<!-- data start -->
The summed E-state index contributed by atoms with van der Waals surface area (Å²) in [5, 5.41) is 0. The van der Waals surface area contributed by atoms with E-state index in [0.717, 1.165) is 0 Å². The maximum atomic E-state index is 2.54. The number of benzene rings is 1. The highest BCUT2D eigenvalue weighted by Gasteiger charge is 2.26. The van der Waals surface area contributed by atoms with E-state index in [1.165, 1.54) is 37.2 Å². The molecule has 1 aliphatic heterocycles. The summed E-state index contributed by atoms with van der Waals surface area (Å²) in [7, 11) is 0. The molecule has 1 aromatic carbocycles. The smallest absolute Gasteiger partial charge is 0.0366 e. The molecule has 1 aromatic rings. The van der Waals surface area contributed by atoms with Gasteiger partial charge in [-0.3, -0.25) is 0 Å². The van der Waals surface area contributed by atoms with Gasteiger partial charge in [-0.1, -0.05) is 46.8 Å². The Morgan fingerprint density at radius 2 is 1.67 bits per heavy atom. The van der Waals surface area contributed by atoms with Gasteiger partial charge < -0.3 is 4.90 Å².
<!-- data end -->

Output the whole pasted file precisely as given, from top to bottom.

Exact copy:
The summed E-state index contributed by atoms with van der Waals surface area (Å²) in [5, 5.41) is 0. The van der Waals surface area contributed by atoms with E-state index in [0.717, 1.165) is 0 Å². The maximum atomic E-state index is 2.54. The number of benzene rings is 1. The highest BCUT2D eigenvalue weighted by Gasteiger charge is 2.26. The van der Waals surface area contributed by atoms with E-state index in [1.165, 1.54) is 37.2 Å². The molecule has 1 aliphatic heterocycles. The summed E-state index contributed by atoms with van der Waals surface area (Å²) in [7, 11) is 0. The molecule has 1 aromatic carbocycles. The smallest absolute Gasteiger partial charge is 0.0366 e. The molecule has 1 aromatic rings. The van der Waals surface area contributed by atoms with Gasteiger partial charge in [-0.3, -0.25) is 0 Å². The van der Waals surface area contributed by atoms with Gasteiger partial charge in [-0.1, -0.05) is 46.8 Å². The Morgan fingerprint density at radius 2 is 1.67 bits per heavy atom. The van der Waals surface area contributed by atoms with Gasteiger partial charge < -0.3 is 4.90 Å².